the District Attorney’s Office.”
Helms Lewis says she thought Morse was
going to retire when she was considering her campaign for
the office. She said she decided to run before the Sun-Star’s
front page sexual harassment expose in late February, but
she also admitted knowing beforehand about the newspaper
investigating the issue.
“My platform is ‘Tough, Fair,
and Honest,’” she says. “If the community
is looking for that in their prosecutor then that’s
why they should consider me.”
A native of San Luis Obispo, Helms Lewis
moved to Fresno at an early age. She graduated from Hoover
High School before completing her undergraduate studies
at Principia College in Illinois, and her law degree at
Case Western Reserve University of Law in 1996.
She was married during that time —
about eight years outside of California — and started
a family that would eventually grow to include four children.
Her first job after returning to California
and passing the bar exam, was as a contract public defender
for Modoc County in the northeast corner of the state. She
was hired by the Board of Supervisors, and represented half
of the county’s most indigent clients caught up in
cases, many of them linked to drug-related crimes. She said
in a span of a year she was able to take 10 cases to trial
and had a reasonable success rate as a public defender.
In 1998, the candidate says she interviewed
and was later hired as a prosecutor by then Merced County
District Attorney Gordon Spencer. She went right into felony
domestic violence cases, and ended up working on those cases,
as well as child sexual assault, and abuse cases, over a
period of 8 1/2 years.
During that time, Helms Lewis says she
prosecuted the domestic violence homicide case known as
the People Vs. William Terry Huff. The defendant claimed
that his girlfriend’s death was an accident due to
a gun that malfunctioned, and was proven to have malfunction
problems. However, experts were able to establish that if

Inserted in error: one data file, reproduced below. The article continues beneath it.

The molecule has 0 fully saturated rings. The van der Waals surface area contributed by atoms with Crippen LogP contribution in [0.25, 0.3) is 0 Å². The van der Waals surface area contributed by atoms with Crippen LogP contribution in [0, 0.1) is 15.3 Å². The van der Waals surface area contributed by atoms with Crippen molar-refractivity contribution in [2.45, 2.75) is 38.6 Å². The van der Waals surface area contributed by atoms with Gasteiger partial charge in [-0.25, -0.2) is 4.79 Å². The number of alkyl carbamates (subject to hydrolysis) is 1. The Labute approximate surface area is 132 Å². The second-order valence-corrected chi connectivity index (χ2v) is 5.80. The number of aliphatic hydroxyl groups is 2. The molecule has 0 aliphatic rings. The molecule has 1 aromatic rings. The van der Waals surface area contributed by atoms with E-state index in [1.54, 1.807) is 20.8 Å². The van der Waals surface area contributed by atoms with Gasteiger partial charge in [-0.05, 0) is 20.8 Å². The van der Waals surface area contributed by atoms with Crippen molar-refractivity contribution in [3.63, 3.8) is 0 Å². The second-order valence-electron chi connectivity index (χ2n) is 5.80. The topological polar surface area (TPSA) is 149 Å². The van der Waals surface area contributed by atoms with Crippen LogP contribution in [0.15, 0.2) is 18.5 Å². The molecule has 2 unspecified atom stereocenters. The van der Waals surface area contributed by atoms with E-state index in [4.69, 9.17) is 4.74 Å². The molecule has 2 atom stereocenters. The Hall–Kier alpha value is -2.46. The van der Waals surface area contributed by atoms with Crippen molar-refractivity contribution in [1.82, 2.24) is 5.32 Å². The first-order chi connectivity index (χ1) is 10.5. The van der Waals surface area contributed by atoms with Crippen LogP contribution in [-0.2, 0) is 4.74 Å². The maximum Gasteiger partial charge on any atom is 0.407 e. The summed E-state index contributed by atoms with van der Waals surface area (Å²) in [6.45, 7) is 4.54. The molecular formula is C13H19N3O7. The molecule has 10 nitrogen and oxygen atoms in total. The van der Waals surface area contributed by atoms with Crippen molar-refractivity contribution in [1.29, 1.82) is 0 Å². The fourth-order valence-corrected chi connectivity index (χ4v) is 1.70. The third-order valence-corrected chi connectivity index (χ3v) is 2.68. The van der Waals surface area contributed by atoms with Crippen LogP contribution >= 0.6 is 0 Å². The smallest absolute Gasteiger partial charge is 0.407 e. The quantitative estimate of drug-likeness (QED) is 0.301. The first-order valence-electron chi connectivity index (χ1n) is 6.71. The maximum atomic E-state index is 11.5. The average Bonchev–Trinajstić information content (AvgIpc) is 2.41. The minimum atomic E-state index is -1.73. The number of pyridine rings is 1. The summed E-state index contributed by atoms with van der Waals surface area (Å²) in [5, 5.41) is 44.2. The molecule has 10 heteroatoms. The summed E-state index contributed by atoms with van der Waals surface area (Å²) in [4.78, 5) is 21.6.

a person was familiar with the type of gun, and understood
its malfunction problems, it could still be operated and
used in an intentional way. The jury agreed and convicted
Huff on second degree murder charges. Due to her work, Helms
Lewis says she became the first woman to prosecute a homicide
case in Merced County.
With her children going to local schools,
Helms Lewis says she made a lateral move in 2006 to the
Merced County Counsel’s Office where she was assigned
to the Human Services Agency under Ana Pagan. She handled
personnel matters, appeal processes, department contract
reviews, conservatorship issues, and some cases related
to children being removed from abusive family life situations.
Meanwhile, she said she also learned a great deal about
the county’s budget process.
Concerning criticism that she lacks management
experience to lead the Merced County District Attorney’s
office, the candidate points to her time at HSA —
a department with more than 500 employees — and related
“I have more substantial experience
in management than Mr. Morse did when he first became the
There have also been calls from the Morse
camp for Helms Lewis to release her personnel file from
her time at County Counsel. Helms Lewis fires back that
there’s such a thing as an “employee’s
right to privacy.” She called the request a diversion
tactic on the part of Morse. She adds that she went through
a very extensive background check to gain recent employment
with Stanislaus County.
Indeed, after nearly a decade with the
Merced County Counsel, the candidate says she really missed
being in the courtroom. With her children getting older,
she decided last year to take a deputy district attorney
job with Stanislaus County.
Today she handles the Vehicle Theft Unit
and Insurance Fraud. She is handling that unit alone as
the county waits to hire another prosecutor.
Helms Lewis was interviewed by the Times
on a Sunday, and she said the next day she was facing 32
cases on the calendar, including two preliminary hearings
that would cause her to be in court for most of the day.
Then later she would have to process paperwork for the remaining
cases, and somehow manage to make a union meeting where
she was going to speak about her political campaign.
The candidate has four children from her
first marriage and three stepchildren. Last year, she married
her partner of eight years, Tom Lewis, who is a partner
at a law firm in Merced.
Her youngest daughter is an 8th grader
at Rivera School in Merced. She has a 17-year-old daughter
who is a star volleyball player and student at El Capitan
High. The teen just got a full-ride scholarship for the
University of Hartford. She also has a 19-year-old daughter
studying at UC Davis, and a 22-year-old son studying at
Clovis Community College.